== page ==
WASHINGTON (January 29, 2013) - Following President Obama's announcement regarding comprehensive immigration reform, the Information Technology and Innovation Foundation (ITIF) calls on Congress to include specific changes to the national high skill immigration system in any package that is adopted.
High skill immigration, particularly in STEM fields, brings needed talent to power U.S. innovation, boosting jobs and living standards. The system now in place does not meet the workforce needs of business establishments in America and limits intelligent, driven and technically skilled individuals from bringing their talents to the United States. In addition, many of our competitor nations have put in place specific policies to attract foreign high skill workers, which could further hamper U.S. global competitiveness.
"Improving the system regulating high-skilled immigration needs to be a key focus of any immigration reform bill," adds Robert Atkinson, President of ITIF. "We cannot continue to fall behind other nations in attracting the highly skilled individuals to our shores."
Under current law, a special visa, the H-1B, is issued to skilled foreign workers to allow temporary employment in the United States in fields where there is a shortage of domestic workers. A hard cap of 65,000 visas is allowed per year, which does not come close to meeting demand, particularly in STEM-related fields where the U.S. increasingly falls behind other nations in terms of workforce skills.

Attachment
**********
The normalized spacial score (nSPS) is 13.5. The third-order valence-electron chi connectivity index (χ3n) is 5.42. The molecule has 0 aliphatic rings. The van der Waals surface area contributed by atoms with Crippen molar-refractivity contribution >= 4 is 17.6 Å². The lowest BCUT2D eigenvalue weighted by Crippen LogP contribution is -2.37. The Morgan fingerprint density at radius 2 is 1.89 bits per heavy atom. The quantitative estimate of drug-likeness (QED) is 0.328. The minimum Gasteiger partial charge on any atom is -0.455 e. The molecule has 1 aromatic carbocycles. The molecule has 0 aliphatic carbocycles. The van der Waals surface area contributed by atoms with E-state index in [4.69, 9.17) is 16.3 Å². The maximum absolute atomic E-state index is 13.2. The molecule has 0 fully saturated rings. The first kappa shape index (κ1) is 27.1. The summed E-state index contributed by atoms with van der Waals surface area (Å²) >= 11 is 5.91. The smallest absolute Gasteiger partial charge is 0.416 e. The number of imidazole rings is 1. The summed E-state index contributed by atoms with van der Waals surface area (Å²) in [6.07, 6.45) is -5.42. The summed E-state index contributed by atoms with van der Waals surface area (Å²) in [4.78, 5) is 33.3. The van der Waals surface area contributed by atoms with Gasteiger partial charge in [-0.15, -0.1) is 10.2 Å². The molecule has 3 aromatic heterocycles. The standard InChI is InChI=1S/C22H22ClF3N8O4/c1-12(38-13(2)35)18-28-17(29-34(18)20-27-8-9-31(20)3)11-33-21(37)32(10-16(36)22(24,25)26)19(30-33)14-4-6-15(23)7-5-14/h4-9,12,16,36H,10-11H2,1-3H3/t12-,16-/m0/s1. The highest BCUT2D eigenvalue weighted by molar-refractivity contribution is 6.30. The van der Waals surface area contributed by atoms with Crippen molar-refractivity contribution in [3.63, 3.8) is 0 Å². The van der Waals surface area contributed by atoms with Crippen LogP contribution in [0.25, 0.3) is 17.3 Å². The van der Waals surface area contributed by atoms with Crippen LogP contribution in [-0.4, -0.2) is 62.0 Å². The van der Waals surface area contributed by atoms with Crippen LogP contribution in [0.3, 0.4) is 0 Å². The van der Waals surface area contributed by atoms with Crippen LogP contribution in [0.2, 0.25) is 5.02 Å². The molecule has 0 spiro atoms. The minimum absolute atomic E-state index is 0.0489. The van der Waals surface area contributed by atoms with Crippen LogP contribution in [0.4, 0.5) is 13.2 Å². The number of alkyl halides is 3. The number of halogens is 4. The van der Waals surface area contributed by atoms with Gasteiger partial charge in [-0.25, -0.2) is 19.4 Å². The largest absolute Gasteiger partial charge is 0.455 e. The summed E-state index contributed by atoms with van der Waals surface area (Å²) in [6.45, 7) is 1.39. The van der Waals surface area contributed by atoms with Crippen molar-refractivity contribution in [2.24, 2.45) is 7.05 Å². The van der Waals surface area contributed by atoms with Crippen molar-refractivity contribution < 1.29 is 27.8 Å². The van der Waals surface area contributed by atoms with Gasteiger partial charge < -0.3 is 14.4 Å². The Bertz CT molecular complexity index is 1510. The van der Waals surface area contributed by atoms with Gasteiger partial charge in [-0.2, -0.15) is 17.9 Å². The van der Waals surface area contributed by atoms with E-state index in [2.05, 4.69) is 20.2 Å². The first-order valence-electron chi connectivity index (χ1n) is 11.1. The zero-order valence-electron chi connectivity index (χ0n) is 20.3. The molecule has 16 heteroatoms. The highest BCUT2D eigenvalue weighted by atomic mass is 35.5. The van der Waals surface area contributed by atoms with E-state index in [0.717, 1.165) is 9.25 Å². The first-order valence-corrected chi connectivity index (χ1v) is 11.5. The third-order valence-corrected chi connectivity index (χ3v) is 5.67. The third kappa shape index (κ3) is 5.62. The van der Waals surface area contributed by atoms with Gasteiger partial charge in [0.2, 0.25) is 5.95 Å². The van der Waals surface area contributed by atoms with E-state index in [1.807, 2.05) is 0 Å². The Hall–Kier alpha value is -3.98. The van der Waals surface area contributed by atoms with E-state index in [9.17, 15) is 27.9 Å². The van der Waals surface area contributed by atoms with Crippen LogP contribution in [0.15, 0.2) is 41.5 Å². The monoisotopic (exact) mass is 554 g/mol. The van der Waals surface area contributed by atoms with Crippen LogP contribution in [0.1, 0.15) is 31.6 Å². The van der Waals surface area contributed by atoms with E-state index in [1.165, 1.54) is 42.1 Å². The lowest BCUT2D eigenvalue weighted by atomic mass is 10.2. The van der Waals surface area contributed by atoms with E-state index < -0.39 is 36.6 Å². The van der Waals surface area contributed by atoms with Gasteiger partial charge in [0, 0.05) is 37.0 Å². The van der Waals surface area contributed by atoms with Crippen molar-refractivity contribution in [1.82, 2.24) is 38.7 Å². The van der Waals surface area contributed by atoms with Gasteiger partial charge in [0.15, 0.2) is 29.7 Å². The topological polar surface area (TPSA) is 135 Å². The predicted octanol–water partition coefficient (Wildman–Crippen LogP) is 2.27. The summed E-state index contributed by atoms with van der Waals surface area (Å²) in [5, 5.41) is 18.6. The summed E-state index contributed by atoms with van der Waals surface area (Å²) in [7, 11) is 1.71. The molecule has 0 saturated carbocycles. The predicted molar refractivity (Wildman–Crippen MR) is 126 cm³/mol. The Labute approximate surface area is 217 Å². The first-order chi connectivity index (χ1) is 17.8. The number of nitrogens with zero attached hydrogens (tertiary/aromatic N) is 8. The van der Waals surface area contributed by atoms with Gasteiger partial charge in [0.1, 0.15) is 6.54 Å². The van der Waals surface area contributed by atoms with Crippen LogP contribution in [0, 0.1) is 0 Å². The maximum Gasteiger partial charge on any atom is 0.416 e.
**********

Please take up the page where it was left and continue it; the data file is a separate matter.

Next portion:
"The rigid H-1B cap does not provide any flexibility to changing market forces, nor does it meet the reality of current economic need," Atkinson adds.
To address the problem, ITIF urges Congress to consider including the Immigration Innovation Act of 2013 (I-Squared) in its reform deliberations. The bi-partisan bill, authored by Senators Christopher Coons (D-DE), Orin Hatch (R-UT), Amy Klobuchar (D-MN) and Marco Rubio (R-FL), would allow the H1-B cap to rise automatically, up to 300,000, based on demand, allowing employers to attract foreign skills if American workers cannot fill the requisite job openings. And by raising the fees on visas, the Act also provides a reliable source of sorely needed funding to improve STEM education programs targeted at helping American residents get the skills companies need to be more innovative and globally competitive.
"I-Squared offers a common sense solution to the high skill immigration issue by allowing companies access to the skills they need, while also assisting American workers in developing the talents necessary to better meet those needs," Atkinson says.